In the original dustsheet. Blue cloth binding with gilt title on the spine.
F.B.A. provides an in-depth photographic presentation of this item to stimulate your feeling and touch. More traditional book descriptions are immediately available.
Because I found Kessler’s book to be an exceptionally informative and well written account of the last major battle fought by American forces in Europe during World War II, it was my intent to submit a review encouraging prospective buyers to purchase a copy. Kessler had written an in depth, detailed and vividly descriptive history of the American army’s final campaign in the spring of 1945 to encircle the last remaining combat units of the German army in western Europe. Commanded by Field Marshal Walter Model, beleaguered German troops were now fighting a last stand, defensive battle in an effort to stem the advance of no less than eighteen American divisions on German soil east of the Rhine. The battle zone, the so-called “Ruhr Pocket”, was the densely populated industrial area in northwest Germany straddling the Rhine’s tributary river, the Ruhr.
The Ruhr pocket was a battle of encirclement that took place in April 1945, on the Western Front near the end of World War II in Europe, in the Ruhr Area of Germany. Some 317,000 German troops were taken prisoner along with 24 generals. The Americans suffered 10,000 casualties including 2,000 killed or missing.
Exploiting the capture of the Ludendorff Bridge at Remagen on 7 March 1945, the U.S. 12th Army Group (General Omar Bradley) advanced rapidly into German territory south of Army Group B (Generalfeldmarschall (field marshal) Walter Model). In the north, the Allied 21st Army Group (Field Marshal Bernard Montgomery) crossed the Rhine in Operation Plunder on 23 March. The lead elements of the two Allied army groups met on 1 April 1945, east of the Ruhr, to create the encirclement of 317,000 German troops to their west.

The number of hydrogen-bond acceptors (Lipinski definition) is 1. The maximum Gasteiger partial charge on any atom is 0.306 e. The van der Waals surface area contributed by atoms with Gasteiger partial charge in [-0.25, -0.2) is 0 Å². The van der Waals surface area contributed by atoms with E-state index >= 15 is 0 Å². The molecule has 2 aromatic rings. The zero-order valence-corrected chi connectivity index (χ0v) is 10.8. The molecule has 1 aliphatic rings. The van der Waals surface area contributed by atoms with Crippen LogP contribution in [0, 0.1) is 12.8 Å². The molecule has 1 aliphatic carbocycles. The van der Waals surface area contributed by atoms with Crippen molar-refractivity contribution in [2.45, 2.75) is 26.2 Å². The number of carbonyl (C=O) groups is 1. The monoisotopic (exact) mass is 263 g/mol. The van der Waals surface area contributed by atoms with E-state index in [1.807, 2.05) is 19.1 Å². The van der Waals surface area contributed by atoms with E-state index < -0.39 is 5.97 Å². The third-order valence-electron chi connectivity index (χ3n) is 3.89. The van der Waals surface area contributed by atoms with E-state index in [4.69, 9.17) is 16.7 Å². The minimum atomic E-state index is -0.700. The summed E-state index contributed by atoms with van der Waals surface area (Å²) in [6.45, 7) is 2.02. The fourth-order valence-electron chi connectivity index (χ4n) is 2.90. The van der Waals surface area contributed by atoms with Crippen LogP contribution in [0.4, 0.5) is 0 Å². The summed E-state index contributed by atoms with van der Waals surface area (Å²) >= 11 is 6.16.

While the bulk of the U.S. forces advanced east towards the Elbe river, 18 U.S. divisions remained behind to destroy Army Group B. The reduction of the German pocket began on 1 April by the U.S. Ninth Army, with the forces of the U.S. First Army joining on 4 April. For 13 days the Germans delayed or resisted the U.S. advance. On 14 April, the First and Ninth armies met, splitting the German pocket in half and German resistance began to crumble.
Having lost contact with its units, the German 15th Army capitulated the same day. Model dissolved his army group on 15 April and ordered the Volkssturm and non-combatant personnel to discard their uniforms and go home. On 16 April the bulk of the German forces surrendered en masse to the U.S. divisions. Organized resistance came to an end on 18 April. Unwilling to surrender with his rank of field marshal into Allied captivity, Model committed suicide on the afternoon of 21 April.
An American soldier at Rheinwiesenlager guards a massive crowd of German prisoners captured in the Ruhr pocket
Review: I found this: “First published 1989 by Leo Cooper” – “Copyright, Charles Whiting 1989, 2002″… (with no mention of Leo Kessler!) Following that, a hasty Internet search revealed that “Leo Kessler” and “Leo Cooper” were both pseudonyms used by Charles Whiting as pen names early in his writing career.
Charles Henry Whiting (18 December 1926 – 24 July 2007), was a British writer and military historian and with some 350 books of fiction and non-fiction to his credit, under his own name and a variety of pseudonyms including Duncan Harding, Ian Harding, John Kerrigan, Leo Kessler, Klaus Konrad,[ K.N. Kostov, and Duncan Stirling.
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